Sunday, May 2, 2010

He'd loved always his reasons for climbing trees


And so, he thought, he would need to climb
the tree itself.  He'd climbed trees many times
in play when he was a boy, and many times 
since, when he'd a reason.  He'd loved
always his reasons for climbing trees.
But he'd come now to the age of remembering, 
and he remembered his boyhood fall from an apple tree,
and being brought in to his mother, his wits
dispersed, not knowing where he was,
though where he was was this world still.
If that should happen now, he thought, 
the world he waked up in would not be this one.
The other world is nearer to him now.
But trailing his rope untied as yet to anything
but himself, he climbed up once again and stood 
where only birds and the wind had been before,
and knew it was another world, after all,
that he had climbed up into.  There are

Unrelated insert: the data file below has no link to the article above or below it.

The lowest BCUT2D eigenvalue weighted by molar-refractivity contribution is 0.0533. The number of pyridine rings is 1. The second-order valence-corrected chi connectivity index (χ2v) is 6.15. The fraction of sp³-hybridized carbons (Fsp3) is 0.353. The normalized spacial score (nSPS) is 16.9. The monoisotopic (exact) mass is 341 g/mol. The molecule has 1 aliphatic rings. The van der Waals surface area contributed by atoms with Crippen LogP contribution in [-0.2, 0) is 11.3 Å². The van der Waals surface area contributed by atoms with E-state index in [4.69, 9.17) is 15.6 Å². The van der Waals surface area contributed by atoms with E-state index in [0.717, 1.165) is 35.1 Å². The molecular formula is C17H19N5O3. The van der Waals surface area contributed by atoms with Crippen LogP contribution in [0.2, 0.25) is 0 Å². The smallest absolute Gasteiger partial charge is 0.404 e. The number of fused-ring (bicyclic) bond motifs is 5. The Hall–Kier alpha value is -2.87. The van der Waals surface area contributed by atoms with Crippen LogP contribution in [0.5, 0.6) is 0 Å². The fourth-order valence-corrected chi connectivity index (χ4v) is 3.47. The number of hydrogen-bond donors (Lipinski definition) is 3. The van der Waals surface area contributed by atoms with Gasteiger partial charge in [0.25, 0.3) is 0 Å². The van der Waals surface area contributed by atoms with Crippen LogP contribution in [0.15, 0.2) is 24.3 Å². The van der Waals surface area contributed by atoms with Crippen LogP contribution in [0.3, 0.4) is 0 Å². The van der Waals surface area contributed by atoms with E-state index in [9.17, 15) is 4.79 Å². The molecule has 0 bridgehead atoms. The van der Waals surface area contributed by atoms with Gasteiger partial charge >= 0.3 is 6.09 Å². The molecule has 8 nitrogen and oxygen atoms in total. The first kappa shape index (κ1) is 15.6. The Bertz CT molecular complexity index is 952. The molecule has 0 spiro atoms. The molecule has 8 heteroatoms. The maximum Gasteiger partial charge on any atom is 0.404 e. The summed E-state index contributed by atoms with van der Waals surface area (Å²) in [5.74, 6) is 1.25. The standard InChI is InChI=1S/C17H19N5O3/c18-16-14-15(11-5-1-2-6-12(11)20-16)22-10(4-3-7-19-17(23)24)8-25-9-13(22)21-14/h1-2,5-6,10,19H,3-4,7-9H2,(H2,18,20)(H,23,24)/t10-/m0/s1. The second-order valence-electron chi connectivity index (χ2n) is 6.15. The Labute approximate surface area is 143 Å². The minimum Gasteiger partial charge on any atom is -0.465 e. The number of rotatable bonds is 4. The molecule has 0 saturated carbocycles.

no worlds but other world: the world
of the field mouse, the world of the hawk, 
the world of the beetle, the world of the oak,
the worlds of the unborn, the dead, and all
the heavenly host, and he is alive
in those worlds while living in his own.
Known or unknown, every world exists 
because the others do.
The treetops
are another world, smelling of bark,
a stratum of freer air and larger views,
from which he saw the world he'd lived in
all day until now, its intimate geography changed
by his absence and by the height he saw it from.
The sky was a little larger, and all around
the aerial topography of treetops, green and gray,
the ground almost invisible beneath.
He perched there, ungravitied as a bird,
knotting his rope and looking about, worlded
in worlds on worlds, pleased, and unafraid.
There are no worlds but other worlds
and all the other worlds are here,
reached or almost reachable by the same
outstretching hand, as he, perched upon 
his high branch, almost imagined flight.
~ Wendell Berry, from: 'A Timbered Choir'